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Don’t be too quick to judge by appearance

30 November 2018

Taking a look at the work our disability support workers do.

A person’s disability is not always visibly obvious, so people should be more considerate to people around them and not make assumptions.

That’s the advice MercyCare disability support worker Natasha would like people to keep in mind as they go about their everyday lives.

Natasha, who works one-on-one with people living with a disability says she’s been surprised to be questioned by people when using disabled parking bays with an ACROD parking sticker just because someone’s disability is not obvious to them.

As a support worker, Natasha works with a number of service users throughout the week, visiting them and working with them to achieve goals they’ve set for themselves to improve their wellbeing and independence.

In the lead up to International Day of People with a Disability on December 3, she is asking that people be more accepting of others as it’s impossible to always know what someone is experiencing or dealing with.

She said while some people with a disability might use a wheelchair or have a walker to help them get around, other disabilities were not as visible.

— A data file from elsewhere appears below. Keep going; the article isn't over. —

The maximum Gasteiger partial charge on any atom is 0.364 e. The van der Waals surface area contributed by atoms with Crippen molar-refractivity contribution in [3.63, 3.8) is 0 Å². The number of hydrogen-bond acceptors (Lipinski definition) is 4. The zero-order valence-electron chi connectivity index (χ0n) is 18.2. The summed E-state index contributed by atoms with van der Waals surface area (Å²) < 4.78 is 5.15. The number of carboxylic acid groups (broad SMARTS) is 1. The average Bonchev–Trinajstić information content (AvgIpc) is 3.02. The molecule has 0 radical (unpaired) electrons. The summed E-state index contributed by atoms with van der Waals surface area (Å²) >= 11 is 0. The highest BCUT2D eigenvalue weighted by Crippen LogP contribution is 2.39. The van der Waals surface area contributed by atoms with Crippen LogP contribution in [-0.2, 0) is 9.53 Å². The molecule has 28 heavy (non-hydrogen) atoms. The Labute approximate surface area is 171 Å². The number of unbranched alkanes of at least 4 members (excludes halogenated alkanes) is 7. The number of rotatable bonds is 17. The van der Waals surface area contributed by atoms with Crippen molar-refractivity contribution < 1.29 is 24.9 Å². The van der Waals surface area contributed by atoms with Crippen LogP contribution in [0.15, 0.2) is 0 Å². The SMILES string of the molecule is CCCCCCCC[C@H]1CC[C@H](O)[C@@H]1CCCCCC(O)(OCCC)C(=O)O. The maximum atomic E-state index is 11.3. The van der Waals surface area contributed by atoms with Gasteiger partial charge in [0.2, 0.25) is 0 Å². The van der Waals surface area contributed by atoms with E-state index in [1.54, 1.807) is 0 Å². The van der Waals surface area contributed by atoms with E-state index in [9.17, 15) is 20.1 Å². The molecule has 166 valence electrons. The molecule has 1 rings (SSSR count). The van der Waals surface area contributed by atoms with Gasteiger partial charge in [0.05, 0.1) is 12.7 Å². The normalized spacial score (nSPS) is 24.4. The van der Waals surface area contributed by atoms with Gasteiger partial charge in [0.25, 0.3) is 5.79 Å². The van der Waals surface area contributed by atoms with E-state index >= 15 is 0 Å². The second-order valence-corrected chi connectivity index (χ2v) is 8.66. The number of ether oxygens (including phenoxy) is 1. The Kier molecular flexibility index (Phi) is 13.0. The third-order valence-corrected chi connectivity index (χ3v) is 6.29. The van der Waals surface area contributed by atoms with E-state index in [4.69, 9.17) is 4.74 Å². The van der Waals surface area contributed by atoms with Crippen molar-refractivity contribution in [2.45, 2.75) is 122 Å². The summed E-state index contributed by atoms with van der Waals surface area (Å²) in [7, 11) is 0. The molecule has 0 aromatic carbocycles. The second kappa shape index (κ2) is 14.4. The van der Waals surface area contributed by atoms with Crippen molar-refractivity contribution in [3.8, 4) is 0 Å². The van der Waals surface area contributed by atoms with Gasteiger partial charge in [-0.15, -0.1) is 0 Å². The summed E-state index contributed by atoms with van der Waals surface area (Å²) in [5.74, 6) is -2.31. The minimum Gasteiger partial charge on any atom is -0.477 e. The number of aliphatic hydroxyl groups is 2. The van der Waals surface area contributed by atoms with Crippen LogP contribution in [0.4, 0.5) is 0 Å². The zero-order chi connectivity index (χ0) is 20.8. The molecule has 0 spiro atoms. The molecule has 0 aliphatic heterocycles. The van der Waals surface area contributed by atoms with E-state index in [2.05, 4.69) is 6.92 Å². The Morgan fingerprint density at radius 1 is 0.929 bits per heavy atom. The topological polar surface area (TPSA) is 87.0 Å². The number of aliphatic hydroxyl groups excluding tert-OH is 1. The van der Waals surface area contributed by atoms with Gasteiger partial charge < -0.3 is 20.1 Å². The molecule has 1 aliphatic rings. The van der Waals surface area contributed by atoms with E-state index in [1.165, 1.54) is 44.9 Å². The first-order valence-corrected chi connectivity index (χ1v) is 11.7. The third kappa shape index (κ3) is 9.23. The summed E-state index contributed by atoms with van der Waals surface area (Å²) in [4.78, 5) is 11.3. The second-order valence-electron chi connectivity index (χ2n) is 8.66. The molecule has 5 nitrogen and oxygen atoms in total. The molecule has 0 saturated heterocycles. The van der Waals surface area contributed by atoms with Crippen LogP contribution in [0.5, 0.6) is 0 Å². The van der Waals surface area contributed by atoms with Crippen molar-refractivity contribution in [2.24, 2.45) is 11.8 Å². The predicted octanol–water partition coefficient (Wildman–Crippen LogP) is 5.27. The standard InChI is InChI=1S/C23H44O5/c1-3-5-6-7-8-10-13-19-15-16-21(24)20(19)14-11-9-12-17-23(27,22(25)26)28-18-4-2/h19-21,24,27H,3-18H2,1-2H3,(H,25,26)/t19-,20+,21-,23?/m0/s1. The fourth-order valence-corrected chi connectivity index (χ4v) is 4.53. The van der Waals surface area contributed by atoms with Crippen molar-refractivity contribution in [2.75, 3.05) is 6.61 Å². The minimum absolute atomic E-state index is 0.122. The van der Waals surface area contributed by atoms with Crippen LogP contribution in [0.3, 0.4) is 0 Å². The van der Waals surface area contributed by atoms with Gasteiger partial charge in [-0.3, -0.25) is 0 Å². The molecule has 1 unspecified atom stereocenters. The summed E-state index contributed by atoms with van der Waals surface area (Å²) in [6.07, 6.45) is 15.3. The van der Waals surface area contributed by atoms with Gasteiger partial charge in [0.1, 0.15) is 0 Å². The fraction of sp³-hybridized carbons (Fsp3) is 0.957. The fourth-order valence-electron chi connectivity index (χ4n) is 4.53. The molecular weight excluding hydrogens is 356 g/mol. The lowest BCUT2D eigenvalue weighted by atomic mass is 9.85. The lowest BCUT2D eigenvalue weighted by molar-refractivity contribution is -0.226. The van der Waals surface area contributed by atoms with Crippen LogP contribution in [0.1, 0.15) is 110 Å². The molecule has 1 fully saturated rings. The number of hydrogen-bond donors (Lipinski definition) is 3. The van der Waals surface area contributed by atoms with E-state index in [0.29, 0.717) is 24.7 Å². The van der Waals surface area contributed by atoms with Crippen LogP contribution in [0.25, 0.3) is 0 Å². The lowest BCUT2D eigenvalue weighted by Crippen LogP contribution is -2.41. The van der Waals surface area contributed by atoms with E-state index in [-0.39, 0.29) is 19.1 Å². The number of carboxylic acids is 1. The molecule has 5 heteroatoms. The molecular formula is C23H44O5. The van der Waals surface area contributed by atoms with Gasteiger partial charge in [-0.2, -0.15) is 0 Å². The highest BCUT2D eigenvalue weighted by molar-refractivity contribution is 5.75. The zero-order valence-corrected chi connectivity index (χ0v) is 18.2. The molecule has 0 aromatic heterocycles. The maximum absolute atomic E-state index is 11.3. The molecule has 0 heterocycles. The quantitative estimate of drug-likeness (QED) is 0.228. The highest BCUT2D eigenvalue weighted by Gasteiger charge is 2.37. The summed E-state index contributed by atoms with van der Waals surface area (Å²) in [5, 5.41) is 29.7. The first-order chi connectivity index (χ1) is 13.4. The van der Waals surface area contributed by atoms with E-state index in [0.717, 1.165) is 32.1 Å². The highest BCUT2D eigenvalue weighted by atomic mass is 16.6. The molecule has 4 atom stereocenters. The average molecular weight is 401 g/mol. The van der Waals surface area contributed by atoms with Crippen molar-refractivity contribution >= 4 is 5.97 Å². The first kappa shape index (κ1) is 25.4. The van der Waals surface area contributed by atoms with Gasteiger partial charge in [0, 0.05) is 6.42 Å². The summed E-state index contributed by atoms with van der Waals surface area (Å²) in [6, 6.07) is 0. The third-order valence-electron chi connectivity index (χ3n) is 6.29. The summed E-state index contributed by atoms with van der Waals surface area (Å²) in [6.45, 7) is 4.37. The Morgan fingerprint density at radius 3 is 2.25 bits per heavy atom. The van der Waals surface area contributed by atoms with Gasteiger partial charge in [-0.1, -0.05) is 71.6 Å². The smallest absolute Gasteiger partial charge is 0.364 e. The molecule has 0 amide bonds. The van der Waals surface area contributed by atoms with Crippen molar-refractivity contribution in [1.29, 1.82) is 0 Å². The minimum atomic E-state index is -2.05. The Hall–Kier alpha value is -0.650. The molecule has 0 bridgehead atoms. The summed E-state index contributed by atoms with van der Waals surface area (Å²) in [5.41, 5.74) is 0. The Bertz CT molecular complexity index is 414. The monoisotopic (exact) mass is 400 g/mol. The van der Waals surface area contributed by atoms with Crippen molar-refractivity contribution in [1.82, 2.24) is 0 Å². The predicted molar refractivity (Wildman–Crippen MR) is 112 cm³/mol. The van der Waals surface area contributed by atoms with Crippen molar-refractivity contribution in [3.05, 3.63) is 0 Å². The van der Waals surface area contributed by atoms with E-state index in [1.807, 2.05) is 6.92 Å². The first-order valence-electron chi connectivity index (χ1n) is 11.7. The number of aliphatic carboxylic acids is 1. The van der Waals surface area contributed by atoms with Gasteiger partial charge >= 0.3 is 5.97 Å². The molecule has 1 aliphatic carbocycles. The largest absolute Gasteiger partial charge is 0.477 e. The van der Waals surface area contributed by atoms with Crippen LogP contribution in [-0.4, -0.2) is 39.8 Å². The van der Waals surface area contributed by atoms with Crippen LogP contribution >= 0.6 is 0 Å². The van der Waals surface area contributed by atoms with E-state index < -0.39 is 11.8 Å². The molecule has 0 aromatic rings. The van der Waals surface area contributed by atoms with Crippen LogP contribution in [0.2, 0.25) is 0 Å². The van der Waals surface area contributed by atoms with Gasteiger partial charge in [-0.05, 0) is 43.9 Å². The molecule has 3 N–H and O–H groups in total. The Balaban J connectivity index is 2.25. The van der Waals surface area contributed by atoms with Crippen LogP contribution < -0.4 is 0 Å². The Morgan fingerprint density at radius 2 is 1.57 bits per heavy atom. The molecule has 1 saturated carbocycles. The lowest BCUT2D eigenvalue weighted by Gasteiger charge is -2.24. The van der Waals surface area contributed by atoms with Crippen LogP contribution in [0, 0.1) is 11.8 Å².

“One particular lady I work with, has a lot of pain in her hands from arthritis and finds it really hard to use them in different ways.

“She can’t do things like peg the washing on the line or wash the dishes but then she’s able to run a vacuum through the house, so people might wonder why she can’t get her dishes done but she’s managed to do vacuum the floors.

 “It’s all to do with her particular condition,” Natasha said.

Natasha has worked as a disability support worker for MercyCare since MercyCare began offering disability services in 2016.

“I enjoy looking after people, people are really appreciative of you helping them in their lives and you form a bond,” she said.

Her days vary greatly depending on the people she is visiting and their needs.

It can be an intimate job, addressing issues around independence, mental health and confidence so getting the right match between a person and their support worker is really important.

Natasha said her work is a lot about being able to chat with someone, holding a conversation but also knowing when not to talk.

“You can always find a common interest with someone, you’re not going to have everything in common, but you can always find something,” she said.

Natasha said the most challenging part of her job is keeping people focused on their plan and their end goal when they might’ve had a bad week or not be feeling motivated.

“It happens with everyone, it happens with me. But you don’t want to be a parent or forceful and you can usually talk it over,” she said.

“Generally, once people are in a routine, they are happy to continue.”

While Natasha can be pretty exhausted at the end of the day, she said her job is “great”.

“It enriches their lives, but it also enriches my life too, to do something meaningful,” she said.

“When I did come to start working with MercyCare, the main goal for me working was to find work that I enjoy doing rather than going to work as a job.

“It is worth it because of the appreciation you get from people.”

Read part two of our look at life as a disability support worker on Tuesday

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